Which Joe gave his name to ‘sloppy joes’? We look at five interesting sandwiches and their lexical origins.
The holding of an estate or property jointly by two or more parties, the share of each passing to the other or others on death.
- ‘Property held under a joint tenancy rather than separately passes to the survivor on death.’
- ‘Every cohabiting couple should know the difference between joint tenancy and tenancy in common agreements.’
- ‘‘When we purchased our home in New Jersey together, we had to do so under joint tenancy to protect our rights as a couple and as individuals,’ Keene says.’
- ‘It was acted upon by both sisters, their wills being made in accordance with it, and it effected, in my opinion, a severance of the joint tenancy.’
- ‘I am afraid, however, that it would be quite contrary to the College's policy to create a joint tenancy with him.’
- ‘With joint tenancy, the whole property is owned by two people.’
- ‘I understand that you will not accept a joint tenancy agreement.’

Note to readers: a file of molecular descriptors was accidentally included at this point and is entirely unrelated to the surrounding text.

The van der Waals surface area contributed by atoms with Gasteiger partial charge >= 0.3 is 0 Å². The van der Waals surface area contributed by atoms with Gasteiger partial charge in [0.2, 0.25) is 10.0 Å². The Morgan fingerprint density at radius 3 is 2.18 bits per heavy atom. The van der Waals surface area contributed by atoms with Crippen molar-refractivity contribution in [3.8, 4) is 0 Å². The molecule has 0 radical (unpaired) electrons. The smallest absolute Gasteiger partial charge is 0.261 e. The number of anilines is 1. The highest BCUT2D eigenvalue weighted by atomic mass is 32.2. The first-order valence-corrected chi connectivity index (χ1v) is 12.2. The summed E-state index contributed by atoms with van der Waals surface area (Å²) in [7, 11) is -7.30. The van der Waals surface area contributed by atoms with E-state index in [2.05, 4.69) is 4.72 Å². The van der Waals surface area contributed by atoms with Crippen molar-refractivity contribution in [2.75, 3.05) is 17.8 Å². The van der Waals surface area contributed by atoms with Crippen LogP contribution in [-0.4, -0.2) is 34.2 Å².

- ‘Bearing this in mind, we now look at joint tenancies and tenancies in common.’
- ‘In other words, a joint tenant cannot disclaim his joint tenancy.’
- ‘It is important, in these circumstances, to split any joint tenancy on the property so that the couple own the property as tenants in common.’
- ‘One is called a joint tenancy with right of survivorship.’
- ‘Furthermore, at the time of Joe's death his joint tenancy interest will disappear and Shirley will become the PR's sole owner.’
- ‘Jonathan Cripwell, prosecuting for City of York Council, told magistrates that, in fact, Bi and Ali had a joint tenancy and they were living together.’
- ‘This option ‘gives you the best feature of joint tenancy and community property,’ Randolph says.’
- ‘In a traditional marriage arrangement, there is a joint tenancy agreement.’
- ‘But most student and many other shared houses are let on joint tenancy agreements.’
Are you looking for a word for a foolish person? We explore twelve interesting words to describe the dunderheads in your life.
Before you run for the hills, let’s run through a list of ‘run’ expressions that are running through our minds.
The definitions of ‘buddy’ and ‘bro’ in the OED have recently been revised. We explore their history and increase in popularity.